13 July 2011

China leads spending on green energy

"Global investment in renewable energy jumped 32 per cent in 2010, to a record $211 billion," reads the Global Trends in Renewable Energy Investment 2011 report. The report, commissioned by the United Nations Environment Program (UNEP), revealed that for the first time financial new investment (money invested in renewable energy companies, utility-scale generation and bio fuel projects) by developing countries surpassed that of developed countries. China led the way, now the world leader with investment of $49 billion. Significant increases were also seen in South and Central America, the Middle East and Africa.

Europe saw a decline in financial new investment to $35 billion; however, this was more than made up for by a surge in small-scale project installation, predominantly rooftop solar. Germany alone saw an increase of $34 billion, up 132 per cent. "Europe’s small-scale solar energy boom owed much to feed-in tariffs, particularly in Germany, combined with a sharp fall in the cost of photovoltaic modules," said the report. The cost of PV modules has fallen by 60 per cent since mid-2008. As costs decrease, feed-in tariffs—higher prices for green power—are being reduced accordingly. In 2010, investment in solar came close to catching up to that in wind.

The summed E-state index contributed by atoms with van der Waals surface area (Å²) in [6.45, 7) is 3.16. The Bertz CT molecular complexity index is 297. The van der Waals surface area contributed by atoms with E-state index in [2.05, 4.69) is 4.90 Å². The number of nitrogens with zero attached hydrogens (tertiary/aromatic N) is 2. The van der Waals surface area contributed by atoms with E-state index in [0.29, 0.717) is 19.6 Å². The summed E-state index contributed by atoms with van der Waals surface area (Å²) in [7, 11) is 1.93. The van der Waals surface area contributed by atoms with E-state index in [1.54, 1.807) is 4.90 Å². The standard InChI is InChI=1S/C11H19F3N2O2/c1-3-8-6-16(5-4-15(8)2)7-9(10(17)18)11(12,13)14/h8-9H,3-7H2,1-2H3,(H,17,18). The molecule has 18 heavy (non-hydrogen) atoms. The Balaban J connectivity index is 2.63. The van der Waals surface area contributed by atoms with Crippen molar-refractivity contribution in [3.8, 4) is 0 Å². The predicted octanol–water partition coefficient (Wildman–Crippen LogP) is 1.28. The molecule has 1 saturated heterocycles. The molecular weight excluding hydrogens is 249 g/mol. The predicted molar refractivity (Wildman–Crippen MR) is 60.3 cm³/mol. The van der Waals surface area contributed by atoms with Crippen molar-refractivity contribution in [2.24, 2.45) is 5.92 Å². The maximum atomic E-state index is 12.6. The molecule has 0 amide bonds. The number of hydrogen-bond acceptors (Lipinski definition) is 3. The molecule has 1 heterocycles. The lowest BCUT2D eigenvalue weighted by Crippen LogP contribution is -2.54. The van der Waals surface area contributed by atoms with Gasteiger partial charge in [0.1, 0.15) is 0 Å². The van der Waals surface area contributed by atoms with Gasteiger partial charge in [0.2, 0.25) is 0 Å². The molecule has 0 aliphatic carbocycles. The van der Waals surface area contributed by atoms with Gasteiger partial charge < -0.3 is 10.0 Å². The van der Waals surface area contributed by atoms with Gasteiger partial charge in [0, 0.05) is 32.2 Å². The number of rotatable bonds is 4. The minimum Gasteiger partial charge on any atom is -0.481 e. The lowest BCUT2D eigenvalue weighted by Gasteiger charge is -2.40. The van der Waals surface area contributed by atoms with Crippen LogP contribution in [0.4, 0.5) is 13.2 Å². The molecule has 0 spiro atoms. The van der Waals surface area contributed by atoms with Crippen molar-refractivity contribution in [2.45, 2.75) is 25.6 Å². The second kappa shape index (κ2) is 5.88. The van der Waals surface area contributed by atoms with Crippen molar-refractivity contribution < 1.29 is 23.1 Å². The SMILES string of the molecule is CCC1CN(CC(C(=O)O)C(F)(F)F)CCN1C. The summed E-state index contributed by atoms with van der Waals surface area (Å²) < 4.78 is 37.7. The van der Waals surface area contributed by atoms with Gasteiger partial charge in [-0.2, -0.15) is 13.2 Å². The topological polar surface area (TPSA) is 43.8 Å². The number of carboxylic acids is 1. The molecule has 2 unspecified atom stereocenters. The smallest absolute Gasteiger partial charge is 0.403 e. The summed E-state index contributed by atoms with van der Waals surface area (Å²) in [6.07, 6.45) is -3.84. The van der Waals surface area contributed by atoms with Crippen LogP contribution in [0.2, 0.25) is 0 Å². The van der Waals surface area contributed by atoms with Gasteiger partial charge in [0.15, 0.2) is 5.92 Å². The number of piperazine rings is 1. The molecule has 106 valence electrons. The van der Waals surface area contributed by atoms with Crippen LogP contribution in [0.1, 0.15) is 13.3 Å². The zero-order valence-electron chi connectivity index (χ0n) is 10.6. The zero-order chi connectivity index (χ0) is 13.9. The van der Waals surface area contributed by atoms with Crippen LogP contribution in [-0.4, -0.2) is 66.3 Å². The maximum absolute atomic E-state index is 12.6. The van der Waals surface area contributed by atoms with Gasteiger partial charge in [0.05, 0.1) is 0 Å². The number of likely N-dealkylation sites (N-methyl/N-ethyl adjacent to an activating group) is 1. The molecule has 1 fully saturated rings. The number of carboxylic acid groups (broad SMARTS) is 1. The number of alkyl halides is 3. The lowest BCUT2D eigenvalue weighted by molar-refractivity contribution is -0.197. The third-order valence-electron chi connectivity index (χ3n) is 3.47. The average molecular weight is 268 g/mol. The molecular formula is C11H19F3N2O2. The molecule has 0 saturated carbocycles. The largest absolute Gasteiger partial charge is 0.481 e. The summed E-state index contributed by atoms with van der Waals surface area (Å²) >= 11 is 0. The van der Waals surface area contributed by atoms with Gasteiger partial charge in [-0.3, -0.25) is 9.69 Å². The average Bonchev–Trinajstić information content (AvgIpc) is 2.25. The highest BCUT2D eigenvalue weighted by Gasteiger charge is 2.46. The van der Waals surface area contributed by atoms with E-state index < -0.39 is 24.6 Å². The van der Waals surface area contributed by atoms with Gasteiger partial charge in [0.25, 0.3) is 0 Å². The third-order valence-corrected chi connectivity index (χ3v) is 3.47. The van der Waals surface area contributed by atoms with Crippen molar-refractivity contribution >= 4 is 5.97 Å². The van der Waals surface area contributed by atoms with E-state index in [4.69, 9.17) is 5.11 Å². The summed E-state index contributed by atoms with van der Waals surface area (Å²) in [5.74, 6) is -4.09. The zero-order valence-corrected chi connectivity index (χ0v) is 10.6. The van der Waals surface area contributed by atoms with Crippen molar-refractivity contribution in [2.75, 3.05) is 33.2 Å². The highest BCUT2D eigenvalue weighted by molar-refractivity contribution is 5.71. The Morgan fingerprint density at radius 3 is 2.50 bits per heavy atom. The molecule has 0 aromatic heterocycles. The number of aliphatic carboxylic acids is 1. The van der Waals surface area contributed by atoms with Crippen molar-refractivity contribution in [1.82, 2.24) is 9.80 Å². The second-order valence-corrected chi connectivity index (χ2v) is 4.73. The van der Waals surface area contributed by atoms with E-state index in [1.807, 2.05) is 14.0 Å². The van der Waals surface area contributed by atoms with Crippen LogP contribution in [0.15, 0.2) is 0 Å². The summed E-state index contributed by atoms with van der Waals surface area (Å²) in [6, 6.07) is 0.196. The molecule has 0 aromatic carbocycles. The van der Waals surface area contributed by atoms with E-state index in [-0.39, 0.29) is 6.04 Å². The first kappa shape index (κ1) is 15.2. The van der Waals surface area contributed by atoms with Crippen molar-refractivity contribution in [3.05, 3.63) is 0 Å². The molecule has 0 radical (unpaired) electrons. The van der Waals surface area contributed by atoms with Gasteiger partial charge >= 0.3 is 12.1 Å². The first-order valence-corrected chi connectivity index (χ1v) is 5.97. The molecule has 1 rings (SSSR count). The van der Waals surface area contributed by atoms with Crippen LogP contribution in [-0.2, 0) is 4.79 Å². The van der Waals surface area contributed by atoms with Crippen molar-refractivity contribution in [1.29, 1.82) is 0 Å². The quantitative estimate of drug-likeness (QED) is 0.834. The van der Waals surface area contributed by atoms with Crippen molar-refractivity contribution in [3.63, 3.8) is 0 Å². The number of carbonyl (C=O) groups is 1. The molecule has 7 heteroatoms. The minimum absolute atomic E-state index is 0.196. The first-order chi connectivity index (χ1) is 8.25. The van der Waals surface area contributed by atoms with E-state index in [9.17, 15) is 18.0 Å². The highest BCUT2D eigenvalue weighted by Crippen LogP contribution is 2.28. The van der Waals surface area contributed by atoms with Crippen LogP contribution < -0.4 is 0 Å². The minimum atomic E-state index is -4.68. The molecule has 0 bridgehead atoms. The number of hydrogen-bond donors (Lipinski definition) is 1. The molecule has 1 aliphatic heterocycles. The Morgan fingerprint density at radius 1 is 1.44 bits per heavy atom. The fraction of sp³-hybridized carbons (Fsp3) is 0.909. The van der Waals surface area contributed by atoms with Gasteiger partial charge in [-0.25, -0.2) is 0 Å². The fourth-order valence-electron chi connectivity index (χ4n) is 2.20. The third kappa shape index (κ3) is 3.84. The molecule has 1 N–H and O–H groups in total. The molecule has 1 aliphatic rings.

The overall increase in renewable energy investment from $160 billion in 2009 to $211 billion in 2010 is encouraging. UNEP Executive Director Achim Steiner commented: "The continuing growth in this core segment of the Green Economy is not happening by chance. The combination of government target-setting, policy support and stimulus funds is underpinning the renewable industry’s rise and bringing the much needed transformation of our global energy system within reach." Yes, well ... keep your fingers crossed.

1 comment:

  1. China's green energy policy, while laudable, is also incoherent. The country's growing reliance on coal-fired power puts China's sincerity under a heavy strain.